Welcome to William Schoell's GREAT OLD MOVIES blog. Feel free to leave a comment regardless of the date the review was posted -- I read 'em all. Or if you prefer -- and especially if you have any questions directly for me -- email me at email@example.com and I'll get back to you as soon as I can. Click on a label link (labels can be found at the bottom of each post) to find other movies from that year, the star, that director or genre and so on. Or enter a title, director, genre, star or supporting player in the small Blogger "search blog" box at the far left up above and click search blog. [NOTE: While this blog mostly reviews films -- and TV shows -- that are at least twenty-five years old, we do cover films up until the present day.] HAVE FUN AND THANKS FOR DROPPING BY. William.
Thursday, April 5, 2012
A spaceship helmed by Commander Adams (Leslie Nielsen) lands on the planet Altair-4 to see if there are any survivors of an expedition that landed there almost twenty years before. He and his crewmen discover only two: Professor Morbius (Walter Pidgeon) and his daughter, Altaira (Anne Francis). But there's something else on the planet as well -- an invisible, hulking monster with odd clawed feet that tore apart most of the members of the expedition years ago and is now attempting to do the same to the new arrivals. It would be easy to pick apart the flaws of this movie, which was supposedly inspired by Shakespeare's The Tempest, but it works for most of its length because of its interesting ideas and some genuinely scary sequences involving the monster. The most fascinating parts of the film have to do with the Krell, the race that formerly occupied the planet, built a huge machine inside its core, and were wiped out in a single night by "monsters from the id." The "electronic tonalities" that serve as the film's score add immeasurably to its impact and there are some effective widescreen sets and matte paintings. The acting, unfortunately, is strictly of the second-rate Hollywood variety. Pidgeon, Francis, Nielsen etc. have all given decent performances elsewhere -- Francis made a snappy Honey West some years later -- but they are all rather light weight in this; Pidgeon is okay at first but becomes pretty hammy. Another problem is the dated fifties sensibility of much of the script. Still, this was an influential movie and its best scenes are quite entertaining. The crew men's costumes were later used in the dreadful Queen of Outer Space, and Fiend Without a Face had a similar concept, although it was based on an older short story. Director Wilcox did a smattering of minor films before this, and afterward did only I Passed for White in 1960; he died in 1964.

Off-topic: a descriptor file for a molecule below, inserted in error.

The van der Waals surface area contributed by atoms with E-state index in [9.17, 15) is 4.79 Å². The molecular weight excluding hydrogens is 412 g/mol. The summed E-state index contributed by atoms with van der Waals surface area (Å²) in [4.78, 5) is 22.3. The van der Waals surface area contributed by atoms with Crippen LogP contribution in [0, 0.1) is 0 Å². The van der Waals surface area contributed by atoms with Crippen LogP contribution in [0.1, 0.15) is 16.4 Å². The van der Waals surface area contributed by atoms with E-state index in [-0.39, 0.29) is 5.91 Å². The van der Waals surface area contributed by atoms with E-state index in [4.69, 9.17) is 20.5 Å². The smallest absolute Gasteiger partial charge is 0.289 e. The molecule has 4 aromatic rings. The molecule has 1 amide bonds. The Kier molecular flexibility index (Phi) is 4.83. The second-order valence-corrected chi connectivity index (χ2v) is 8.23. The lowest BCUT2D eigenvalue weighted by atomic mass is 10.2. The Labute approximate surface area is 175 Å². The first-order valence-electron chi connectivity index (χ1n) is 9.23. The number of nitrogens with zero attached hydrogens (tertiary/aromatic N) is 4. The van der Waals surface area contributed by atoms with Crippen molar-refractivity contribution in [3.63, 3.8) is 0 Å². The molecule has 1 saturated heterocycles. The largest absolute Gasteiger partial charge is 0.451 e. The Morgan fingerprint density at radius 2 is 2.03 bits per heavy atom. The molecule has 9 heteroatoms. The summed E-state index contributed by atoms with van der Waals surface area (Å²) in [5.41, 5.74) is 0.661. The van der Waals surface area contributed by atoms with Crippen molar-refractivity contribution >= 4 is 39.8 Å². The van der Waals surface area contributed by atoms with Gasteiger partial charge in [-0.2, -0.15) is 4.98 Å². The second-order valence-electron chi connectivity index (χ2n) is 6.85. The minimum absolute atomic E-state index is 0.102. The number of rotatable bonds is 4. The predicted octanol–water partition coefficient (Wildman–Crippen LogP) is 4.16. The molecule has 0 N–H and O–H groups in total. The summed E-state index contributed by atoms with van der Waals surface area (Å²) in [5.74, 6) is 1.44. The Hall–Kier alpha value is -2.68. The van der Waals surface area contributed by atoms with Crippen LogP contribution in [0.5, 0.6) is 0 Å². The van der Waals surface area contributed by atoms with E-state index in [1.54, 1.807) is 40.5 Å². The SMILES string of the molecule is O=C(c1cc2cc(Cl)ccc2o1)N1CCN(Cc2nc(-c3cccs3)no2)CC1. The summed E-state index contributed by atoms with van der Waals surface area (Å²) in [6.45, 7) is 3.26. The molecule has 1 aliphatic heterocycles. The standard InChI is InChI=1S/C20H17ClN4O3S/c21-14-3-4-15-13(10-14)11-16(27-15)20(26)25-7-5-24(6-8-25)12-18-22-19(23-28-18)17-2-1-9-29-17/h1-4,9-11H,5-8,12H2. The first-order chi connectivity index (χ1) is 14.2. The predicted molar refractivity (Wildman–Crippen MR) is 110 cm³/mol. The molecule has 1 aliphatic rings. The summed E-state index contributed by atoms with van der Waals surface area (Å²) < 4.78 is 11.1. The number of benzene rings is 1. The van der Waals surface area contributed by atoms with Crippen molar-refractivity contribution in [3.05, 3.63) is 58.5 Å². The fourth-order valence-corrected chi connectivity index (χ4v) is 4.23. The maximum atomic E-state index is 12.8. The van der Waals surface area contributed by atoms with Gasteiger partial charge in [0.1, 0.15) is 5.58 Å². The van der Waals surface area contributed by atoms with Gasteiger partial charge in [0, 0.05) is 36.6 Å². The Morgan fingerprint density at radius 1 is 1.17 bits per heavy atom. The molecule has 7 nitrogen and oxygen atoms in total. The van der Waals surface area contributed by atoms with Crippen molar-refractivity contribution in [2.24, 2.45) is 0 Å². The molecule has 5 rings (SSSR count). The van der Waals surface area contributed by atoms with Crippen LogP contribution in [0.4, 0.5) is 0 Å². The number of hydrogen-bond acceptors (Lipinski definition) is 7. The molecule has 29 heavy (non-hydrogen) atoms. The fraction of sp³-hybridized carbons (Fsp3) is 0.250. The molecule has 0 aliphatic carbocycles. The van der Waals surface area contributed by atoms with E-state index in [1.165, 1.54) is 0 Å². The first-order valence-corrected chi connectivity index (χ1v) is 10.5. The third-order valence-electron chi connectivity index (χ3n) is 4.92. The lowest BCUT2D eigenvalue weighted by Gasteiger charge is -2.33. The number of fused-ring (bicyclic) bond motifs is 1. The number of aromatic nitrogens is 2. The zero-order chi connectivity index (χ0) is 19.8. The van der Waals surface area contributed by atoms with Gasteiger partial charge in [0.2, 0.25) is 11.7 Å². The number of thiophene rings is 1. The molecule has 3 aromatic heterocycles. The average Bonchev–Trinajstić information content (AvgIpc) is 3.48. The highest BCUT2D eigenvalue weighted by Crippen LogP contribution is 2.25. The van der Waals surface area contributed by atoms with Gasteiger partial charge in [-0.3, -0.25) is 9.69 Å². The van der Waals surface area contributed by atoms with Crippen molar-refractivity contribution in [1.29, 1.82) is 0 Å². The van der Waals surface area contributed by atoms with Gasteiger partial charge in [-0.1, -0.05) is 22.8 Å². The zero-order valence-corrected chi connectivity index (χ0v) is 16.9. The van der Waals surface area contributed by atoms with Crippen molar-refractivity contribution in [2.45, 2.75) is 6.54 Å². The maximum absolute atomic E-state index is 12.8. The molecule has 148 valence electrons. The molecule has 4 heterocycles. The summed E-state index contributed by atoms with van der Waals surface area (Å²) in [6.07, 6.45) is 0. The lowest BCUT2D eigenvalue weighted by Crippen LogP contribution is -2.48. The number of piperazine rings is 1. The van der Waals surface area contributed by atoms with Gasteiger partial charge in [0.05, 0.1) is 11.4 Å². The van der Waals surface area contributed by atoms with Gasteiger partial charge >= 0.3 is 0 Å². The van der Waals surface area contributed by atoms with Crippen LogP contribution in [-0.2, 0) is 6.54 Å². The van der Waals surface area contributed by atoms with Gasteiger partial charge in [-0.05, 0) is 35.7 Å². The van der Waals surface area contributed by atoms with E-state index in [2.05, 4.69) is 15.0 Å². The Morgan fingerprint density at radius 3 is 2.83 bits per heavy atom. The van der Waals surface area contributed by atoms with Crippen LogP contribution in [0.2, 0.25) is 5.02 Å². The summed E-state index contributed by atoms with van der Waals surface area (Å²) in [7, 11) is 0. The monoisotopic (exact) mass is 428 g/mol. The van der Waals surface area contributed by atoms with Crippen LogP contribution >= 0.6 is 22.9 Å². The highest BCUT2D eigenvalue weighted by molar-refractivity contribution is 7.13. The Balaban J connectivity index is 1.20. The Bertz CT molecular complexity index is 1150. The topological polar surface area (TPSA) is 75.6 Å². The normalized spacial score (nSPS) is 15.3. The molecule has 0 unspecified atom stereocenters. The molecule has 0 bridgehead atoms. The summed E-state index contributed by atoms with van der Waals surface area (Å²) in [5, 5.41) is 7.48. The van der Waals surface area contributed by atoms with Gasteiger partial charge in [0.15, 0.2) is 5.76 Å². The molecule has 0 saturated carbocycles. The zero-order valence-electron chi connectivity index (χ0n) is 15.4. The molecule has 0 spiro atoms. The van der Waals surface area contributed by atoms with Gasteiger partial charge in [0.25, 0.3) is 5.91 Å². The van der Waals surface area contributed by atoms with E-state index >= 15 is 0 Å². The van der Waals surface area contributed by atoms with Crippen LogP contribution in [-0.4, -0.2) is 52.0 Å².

Over the years remakes of the film have been announced -- the last was in 2008, I believe -- but none have materialized. I always thought it would be a good idea to do a prequel in which we see what happens to the original expedition, which could be quite eerie and terrifying. Who knows? Maybe someday.
Verdict: It may not hold up under intense scrutiny but it is not without its shuddery charms. ***.